Students trade ski time for labor
Michelle Harvey skied for the first time Thursday. The seventh-grader found the lifts slightly intimidating, but her instructor was patient and understanding.
The lesson, lift ticket, and equipment rental didn’t cost Harvey any money up front. Instead, she banked on her labor. This spring, Sierra-at-Tahoe’s generosity will be repaid with more than 30 adolescent workers – Harvey and her classmates.
After the snow has melted and the season is over, the South Tahoe Middle School students will return to the resort, in smaller groups, to help with environmental restoration projects.
“In past years we’ve done fund-raising projects to teach the students community service. This year, with a two-person team class, we had too many kids,” said seventh-grade teacher Mary Palin. “We approached Sierra with the idea of a service/learning partnership.”
The benefits flow both ways, Palin said. The children are rewarded for their hard work in the classroom with a day of skiing, and the ski instructors get potential helpers.
“This is the day that Sierra gets a chance to check us out,” Palin said. “The kids already have experience teaching lessons to elementary school students. They can apply the same principals as junior ski instructors.”
Karen Houser, snow sports school manager, hopes her instructors can also learn from the students.
“Ski schools are constantly evolving over the years, and we need to keep our culture alive. This could become a great pilot program for junior instructors,” she said.
Houser is also hoping her instructors can learn the “Tribes process” of community building.
“The process was piloted in Contra Costa County 25 years ago,” Palin said. “The whole premise is group development. It’s getting people in a group to a point where they can get along and get important work accomplished. The ski instructors can use Tribes in their lessons because it creates a positive environment and sets down rules on how the group will interact.”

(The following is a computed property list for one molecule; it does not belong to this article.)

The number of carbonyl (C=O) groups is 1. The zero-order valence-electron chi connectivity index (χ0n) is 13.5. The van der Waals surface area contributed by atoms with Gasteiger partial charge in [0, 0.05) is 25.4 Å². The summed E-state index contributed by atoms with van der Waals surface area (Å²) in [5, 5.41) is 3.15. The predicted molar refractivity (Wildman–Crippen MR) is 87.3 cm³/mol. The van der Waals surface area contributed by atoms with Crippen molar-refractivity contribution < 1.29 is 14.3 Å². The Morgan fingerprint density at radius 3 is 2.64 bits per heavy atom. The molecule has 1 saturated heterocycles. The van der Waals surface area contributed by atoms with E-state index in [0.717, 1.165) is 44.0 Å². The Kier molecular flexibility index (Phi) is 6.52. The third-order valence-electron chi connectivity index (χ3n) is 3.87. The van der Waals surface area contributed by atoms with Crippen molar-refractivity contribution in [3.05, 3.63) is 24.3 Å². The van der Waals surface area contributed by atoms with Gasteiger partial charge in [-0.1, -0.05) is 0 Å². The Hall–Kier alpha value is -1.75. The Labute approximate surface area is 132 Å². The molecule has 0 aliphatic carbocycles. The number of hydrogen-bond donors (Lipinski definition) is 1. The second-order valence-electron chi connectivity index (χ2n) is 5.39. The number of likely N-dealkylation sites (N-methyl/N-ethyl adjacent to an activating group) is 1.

Palin’s co-teacher, Kathy Lease, said they’re hoping this year’s visit is the start of many.
“We’re hoping for the buy-in,” Lease explained. “This year is more getting it started. Next year we plan to start earlier and get people from Sierra to come into the classroom.”
The teachers explained that next year’s students will work on resumes and do mock interviews for the junior instructor positions.
“In eighth-grade they do the ‘Wide World of Work’ program. Anything we start in seventh-grade will only help with that,” Palin said.
Some of Palin and Lease’s students were already experienced skiers and snowboarders and members of local teams. Others, like Harvey, were trying out the slopes for the first time.
“The No. 1 thing we wanted to accomplish with this was to provide opportunities for the students,” Palin said.
“Some of these kids have never been skiing and they’ve lived here all their life,” Lease said. “It’s sad to live in Tahoe for 10 years and never have an opportunity to try out one of its biggest sports.”
Despite her nervousness at the beginning of the day, when asked if she would try skiing again Harvey smiled and said, “Maybe.”
Support Local Journalism
Support Local Journalism
Readers around the Lake Tahoe Basin and beyond make the Tahoe Tribune's work possible. Your financial contribution supports our efforts to deliver quality, locally relevant journalism.
Now more than ever, your support is critical to help us keep our community informed about the evolving coronavirus pandemic and the impact it is having locally. Every contribution, however large or small, will make a difference.
Your donation will help us continue to cover COVID-19 and our other vital local news.